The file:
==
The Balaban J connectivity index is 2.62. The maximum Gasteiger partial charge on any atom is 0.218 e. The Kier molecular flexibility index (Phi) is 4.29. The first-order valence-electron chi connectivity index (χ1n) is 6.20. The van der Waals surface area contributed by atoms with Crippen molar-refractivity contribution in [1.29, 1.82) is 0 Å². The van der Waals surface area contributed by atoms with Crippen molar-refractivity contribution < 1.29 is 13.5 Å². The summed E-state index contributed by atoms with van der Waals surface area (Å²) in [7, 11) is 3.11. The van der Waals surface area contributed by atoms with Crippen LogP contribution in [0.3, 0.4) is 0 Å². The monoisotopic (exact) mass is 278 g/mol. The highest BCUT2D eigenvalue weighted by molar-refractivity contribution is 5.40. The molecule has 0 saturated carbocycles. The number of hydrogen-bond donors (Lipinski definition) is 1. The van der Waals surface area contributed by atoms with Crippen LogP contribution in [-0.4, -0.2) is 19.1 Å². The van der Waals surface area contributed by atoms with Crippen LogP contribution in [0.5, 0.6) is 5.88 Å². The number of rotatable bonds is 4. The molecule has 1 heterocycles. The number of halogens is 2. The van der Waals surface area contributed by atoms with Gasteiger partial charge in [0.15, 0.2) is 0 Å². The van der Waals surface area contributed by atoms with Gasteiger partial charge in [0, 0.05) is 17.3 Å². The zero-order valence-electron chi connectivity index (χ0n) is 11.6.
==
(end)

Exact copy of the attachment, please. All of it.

The Balaban J connectivity index is 2.62. The maximum Gasteiger partial charge on any atom is 0.218 e. The Kier molecular flexibility index (Phi) is 4.29. The first-order valence-electron chi connectivity index (χ1n) is 6.20. The van der Waals surface area contributed by atoms with Crippen molar-refractivity contribution in [1.29, 1.82) is 0 Å². The van der Waals surface area contributed by atoms with Crippen molar-refractivity contribution < 1.29 is 13.5 Å². The summed E-state index contributed by atoms with van der Waals surface area (Å²) in [7, 11) is 3.11. The van der Waals surface area contributed by atoms with Crippen LogP contribution in [0.3, 0.4) is 0 Å². The monoisotopic (exact) mass is 278 g/mol. The highest BCUT2D eigenvalue weighted by molar-refractivity contribution is 5.40. The molecule has 0 saturated carbocycles. The number of hydrogen-bond donors (Lipinski definition) is 1. The van der Waals surface area contributed by atoms with Crippen LogP contribution in [-0.4, -0.2) is 19.1 Å². The van der Waals surface area contributed by atoms with Crippen LogP contribution in [0.5, 0.6) is 5.88 Å². The number of rotatable bonds is 4. The molecule has 1 heterocycles. The number of halogens is 2. The van der Waals surface area contributed by atoms with Gasteiger partial charge in [0.15, 0.2) is 0 Å². The van der Waals surface area contributed by atoms with Gasteiger partial charge in [0, 0.05) is 17.3 Å². The zero-order valence-electron chi connectivity index (χ0n) is 11.6.